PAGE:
India’s G20 Summit – the latest milestone for an emerging global leader
Just over nine months on from taking up the G20 Presidency, India will host the 18th G20 Summit this week in New Delhi. All eyes are on the nation’s capital!
The G20 presidency has marked a significant milestone in India’s global leadership role. As president, India is directing discussions and conducting collaboration among the world’s major economies on important, but complex, challenges.
India has focused the G20 group towards inclusive growth, digital innovation, climate resilience, and equitable global health access. In those nine months, Ministers and Secretaries from around the world have come to India for focussed sessions working towards these objectives, ranging from trade and investment to digital economy to culture and health.
These sessions have been hosted all over India – as well as Delhi, Jaipur, Varanasi, and Bengaluru, among others, have all hosted experts and leaders from government, business and academia. This inclusiveness is a key theme of this year’s G20.
One Earth, One Family, One Future
That’s the motto of G20 India. A Government of India press release notes that the theme ‘affirms the value of all life – human, animal, plant, and microorganisms – and their interconnectedness on the planet Earth and in the wider universe’. It also recognises India’s position in the world as a bridge between developed and developing nations. When countries come together, we all prosper because of the interconnected nature of our world. Climate change is an obvious example, but it’s evident in peace, prosperity and freedom too. India has emphasised the need for equitable growth for all in the world.
India is seen as an emerging world leader – represented both by its rising economic size (now the fifth largest economy) and its increasing geopolitical influence. India will soon be the third largest economy and firmly the largest population size (as its population continues to grow while China’s falls). That will mean growing influence and Prime Minister Modi and people across the country are well aware. There is a real sense in India – and indeed in other corners of the world – that this century is India’s.
Every major nation is keen to strengthen its relationship with India as a result.
Growing India and growing UK-India relationship
Since the UK Government’s “Indo Pacific tilt”, signing of the Comprehensive Strategic Partnership, and ongoing FTA negotiations, the UK and India relationship has deepened and widened. Total trade in goods and services was £36.3 billion in the four quarters to the end of Q1 2023. India is the 2nd largest source of FDI projects in the UK, with over 600 UK companies established in the other direction. Partnerships are expanding in science and technology, climate action and defence. Record levels of Indian students are coming to study in the UK.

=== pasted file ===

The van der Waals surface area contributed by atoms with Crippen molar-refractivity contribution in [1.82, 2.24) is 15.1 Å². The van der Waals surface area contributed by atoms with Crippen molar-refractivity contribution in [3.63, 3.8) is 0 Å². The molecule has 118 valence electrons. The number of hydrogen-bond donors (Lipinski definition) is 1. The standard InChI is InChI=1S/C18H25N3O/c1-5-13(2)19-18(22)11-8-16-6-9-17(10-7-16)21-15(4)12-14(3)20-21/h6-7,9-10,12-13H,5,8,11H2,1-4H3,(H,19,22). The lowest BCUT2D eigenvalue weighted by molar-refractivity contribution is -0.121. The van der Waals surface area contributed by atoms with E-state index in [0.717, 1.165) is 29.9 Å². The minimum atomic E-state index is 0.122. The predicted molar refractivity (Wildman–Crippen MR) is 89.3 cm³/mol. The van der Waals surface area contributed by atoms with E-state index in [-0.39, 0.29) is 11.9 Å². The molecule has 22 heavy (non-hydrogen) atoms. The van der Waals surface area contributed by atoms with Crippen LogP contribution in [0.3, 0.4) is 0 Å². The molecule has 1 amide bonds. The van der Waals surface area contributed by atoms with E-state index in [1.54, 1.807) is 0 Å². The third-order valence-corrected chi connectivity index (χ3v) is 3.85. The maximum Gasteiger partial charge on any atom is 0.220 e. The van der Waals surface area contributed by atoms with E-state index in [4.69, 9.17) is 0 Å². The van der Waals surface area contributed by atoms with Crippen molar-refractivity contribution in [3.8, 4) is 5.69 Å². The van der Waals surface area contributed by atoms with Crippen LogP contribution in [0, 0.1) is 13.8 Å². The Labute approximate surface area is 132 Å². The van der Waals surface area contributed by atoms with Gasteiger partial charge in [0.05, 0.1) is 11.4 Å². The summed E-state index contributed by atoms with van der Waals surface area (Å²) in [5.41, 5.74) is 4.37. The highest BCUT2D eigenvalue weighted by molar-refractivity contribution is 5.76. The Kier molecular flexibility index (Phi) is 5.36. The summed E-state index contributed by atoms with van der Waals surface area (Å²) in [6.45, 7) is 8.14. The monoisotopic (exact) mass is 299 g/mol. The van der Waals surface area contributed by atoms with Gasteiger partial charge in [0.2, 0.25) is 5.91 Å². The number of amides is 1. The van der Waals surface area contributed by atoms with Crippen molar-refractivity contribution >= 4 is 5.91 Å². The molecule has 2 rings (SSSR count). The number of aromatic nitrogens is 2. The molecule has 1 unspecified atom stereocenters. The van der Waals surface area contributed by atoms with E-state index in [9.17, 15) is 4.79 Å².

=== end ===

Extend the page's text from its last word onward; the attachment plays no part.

The Summit will mark the first visit of UK Prime Minister Rishi Sunak to India as PM. As FTA negotiations continue, that could be significant.
It will be a chance for PM Sunak to see India’s development progress with his own eyes, with New Delhi’s enhanced transport network, infrastructure, and facilities on full display. Although ultimately a multilateral forum, the G20 provides opportunities for world leaders to network and hold bilateral meetings on the fringes of the main event. For the UK and India, while FTA negotiators will continue the consistent hard work that has seen good progress on a deal regardless, it can only be positive for PM Sunak and PM Modi to have the chance to speak face to face.
What to expect from the summit?
The Summit will be hosted by Prime Minister Modi at the state-of-the-art Pragati Maidan centre on September 9 and 10 in New Delhi. As well as PM Sunak, world leaders including Emmanuel Macron, President of France; Olaf Scholz, Chancellor of Germany; Lula, President of Brazil; Fumio Kishida, Prime Minister of Japan; Cyril Ramaphosa, President of South Africa; and Joe Biden, President of the United States are confirmed to be attending the summit.
Discussions are expected to continue around reforming international debt architecture, more loans to developing nations from multilateral institutions, and the effects of geopolitical uncertainties on food and energy security.
After celebrating 75 years of independence, India has been the world’s fastest growing major economy, its geopolitical influence is rising, and India is now the world’s largest population; India’s Presidency has come at a good time.